Allegaeon


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Riley McShane: Vocals
Greg Burgess: Guitar
Michael Stancel: Guitar
Corey Archuleta: Bass
Brandon Park: Drums

With Proponent For Sentience Allegaeon have delivered a musically complex, intelligent, and absorbing concept album that can rightfully sit alongside the true greats of the medium. With a lyrical arc rooted in science-fiction yet uncomfortably encroaching upon the reality of the present, the record captures the Fort Collins, Colorado natives at their most ambitious and accomplished, pushing the boundaries even further than on their three previous critically acclaimed full-lengths. “With this record we’re bringing ideas to the table that corroborate the fact that at this juncture, robotics as a field is moving forward at an alarming rate,” explains vocalist Riley McShane. “This story is dotted with examples of real-life scientific advancements, and it is also perforated with details of humanity’s flaws. Overall, the record tells a story that is still a bit too far fetched to be based in reality, but isn’t too far beyond the scope of imagination to see occurring within the not-so-distant future.” The title of the record encapsulates this, yet there is a dichotomy that is integral to the story. “On one hand there’s the stance of ‘I’m a proponent for sentience to help the human race’,” explains guitarist Greg Burgess. “On the other hand it’s a misanthropic statement – ‘I’m a proponent for sentience, so machines will recognize the vastly negative impact of humanity and wipe us off the planet.’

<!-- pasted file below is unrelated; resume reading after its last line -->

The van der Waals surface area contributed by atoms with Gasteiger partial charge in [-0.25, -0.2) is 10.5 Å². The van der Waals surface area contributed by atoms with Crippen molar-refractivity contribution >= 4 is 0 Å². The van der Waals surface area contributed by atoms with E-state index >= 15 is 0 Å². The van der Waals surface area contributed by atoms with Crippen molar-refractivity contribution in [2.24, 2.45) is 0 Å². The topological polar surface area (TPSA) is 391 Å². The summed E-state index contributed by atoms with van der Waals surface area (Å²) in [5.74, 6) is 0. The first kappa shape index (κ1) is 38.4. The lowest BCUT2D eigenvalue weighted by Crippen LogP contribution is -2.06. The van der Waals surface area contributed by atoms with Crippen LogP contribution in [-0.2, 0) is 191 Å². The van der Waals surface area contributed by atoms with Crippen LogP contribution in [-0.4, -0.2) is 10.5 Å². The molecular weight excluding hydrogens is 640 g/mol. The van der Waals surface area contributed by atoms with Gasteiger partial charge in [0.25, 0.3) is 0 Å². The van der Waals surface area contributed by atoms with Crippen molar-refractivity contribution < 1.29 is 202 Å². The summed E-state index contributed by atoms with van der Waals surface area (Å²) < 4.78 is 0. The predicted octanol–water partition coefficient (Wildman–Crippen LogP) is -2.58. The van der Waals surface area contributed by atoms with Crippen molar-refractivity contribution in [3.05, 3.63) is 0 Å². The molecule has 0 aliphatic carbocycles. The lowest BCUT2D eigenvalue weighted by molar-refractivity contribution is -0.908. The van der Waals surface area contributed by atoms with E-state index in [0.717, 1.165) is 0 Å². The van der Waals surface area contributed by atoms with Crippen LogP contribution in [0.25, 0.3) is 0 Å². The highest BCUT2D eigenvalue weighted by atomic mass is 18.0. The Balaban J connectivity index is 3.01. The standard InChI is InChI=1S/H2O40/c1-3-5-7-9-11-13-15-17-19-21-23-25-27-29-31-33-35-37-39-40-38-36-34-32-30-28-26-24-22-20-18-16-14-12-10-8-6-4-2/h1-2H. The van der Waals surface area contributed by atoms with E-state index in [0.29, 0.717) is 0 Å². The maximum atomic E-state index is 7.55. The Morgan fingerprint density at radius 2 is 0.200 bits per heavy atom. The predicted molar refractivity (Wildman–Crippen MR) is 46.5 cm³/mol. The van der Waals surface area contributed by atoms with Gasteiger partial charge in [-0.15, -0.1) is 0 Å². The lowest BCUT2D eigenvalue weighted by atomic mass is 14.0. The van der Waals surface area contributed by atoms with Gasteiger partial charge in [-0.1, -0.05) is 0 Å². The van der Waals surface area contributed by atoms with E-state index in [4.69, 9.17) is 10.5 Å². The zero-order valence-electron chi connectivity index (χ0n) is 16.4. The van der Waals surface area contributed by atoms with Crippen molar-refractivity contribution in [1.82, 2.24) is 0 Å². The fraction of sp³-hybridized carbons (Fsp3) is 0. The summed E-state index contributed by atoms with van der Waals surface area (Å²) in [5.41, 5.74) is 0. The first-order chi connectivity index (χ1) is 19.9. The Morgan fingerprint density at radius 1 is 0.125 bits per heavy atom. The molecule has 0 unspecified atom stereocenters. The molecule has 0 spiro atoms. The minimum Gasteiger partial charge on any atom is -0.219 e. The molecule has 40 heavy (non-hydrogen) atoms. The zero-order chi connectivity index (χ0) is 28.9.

Such grandiose and intricate thematic material requires a suitably grandiose and intricate soundtrack, and the band – rounded out by guitarist Michael Stancel, bassist Corey Archuleta and drummer Brandon Park – pushed themselves harder than they ever have before. Given that this is a band already lauded for their extreme technicality and capacity for writing music of truly epic scale, taking things to the next level is always going to represent a challenge, but one they tackled head on. “Musically the album evolved as we were writing it,” explains Burgess. “Mike and I were definitely a little panicked when it came to following up Elements Of The Infinite (2014), and I think mostly that was due to how busy our tour schedule was. But, that really made us work fast, which ended up working out, because we were much more prepared going into the studio.” That they have ventured into far more expansive musical territory than previously explored before is evident from the moment the record starts. As “Proponent For Sentience I – The Conception” rushes from the speakers the listener is met with a veritable wall of choral vocals that is soon joined by similarly powerful orchestral elements before the guitars, bass and drums come thundering in, bringing to mind Dimmu Borgir at their most monumental while sounding almost impossibly huge. From the start, Burgess envisaged such elements as a strong presence across the album, and he worked with “silent sixth member” Joe Ferris to realize these. “Some of the songs actually started from ideas we wrote for orchestral parts. Sometimes I’ll have a skeleton of the orchestral and choral parts and how I want them to flow, and Joe sometimes just improves upon it, in other instances he takes the idea and totally re-imagines it into something truly inspiring.” The three parts of the title track – “The Conception”, “The Algorithm” and “The Extermination” – which Burgess envisaged as a sonata, not only provide the overall framework for the concept but also unite the songs over the course of the record. While these individually and collectively represent the pivotal moments of the story they are also among the most epic and sweeping music unleashed here, yet such elements suffuse each of the tracks, none sounding more sinister than “Demons Of An Intricate Design”, while “Terrathaw And The Quake” captures the band at their most anthemic. At the other end of the sonic spectrum, the record also wields some truly beautiful and sonically understated parts, such as the extended flamenco sections of “Grey Matter Mechanics – Appasonata Ex Machina”, and throughout, the players were always cognizant of not repeating themselves, maintaining the core Allegaeon sound while always pushing it forward. “If we do something multiple times on an album we refrain from doing them on the next one,” says Burgess. “For example on Formshifter (2012) we had a lot of pedal point moments that we haven’t done since. Between Formshifter and Elements Of The Infinite we had a lot of sweep picking themes, so we cut that out on Proponent For Sentience. As for solos, you have your bag of tricks that you constantly try to add to so you have new ideas to play with. Melody in solos is what speaks to me, if you can sing a huge proportion of your solo you’ve done a good job.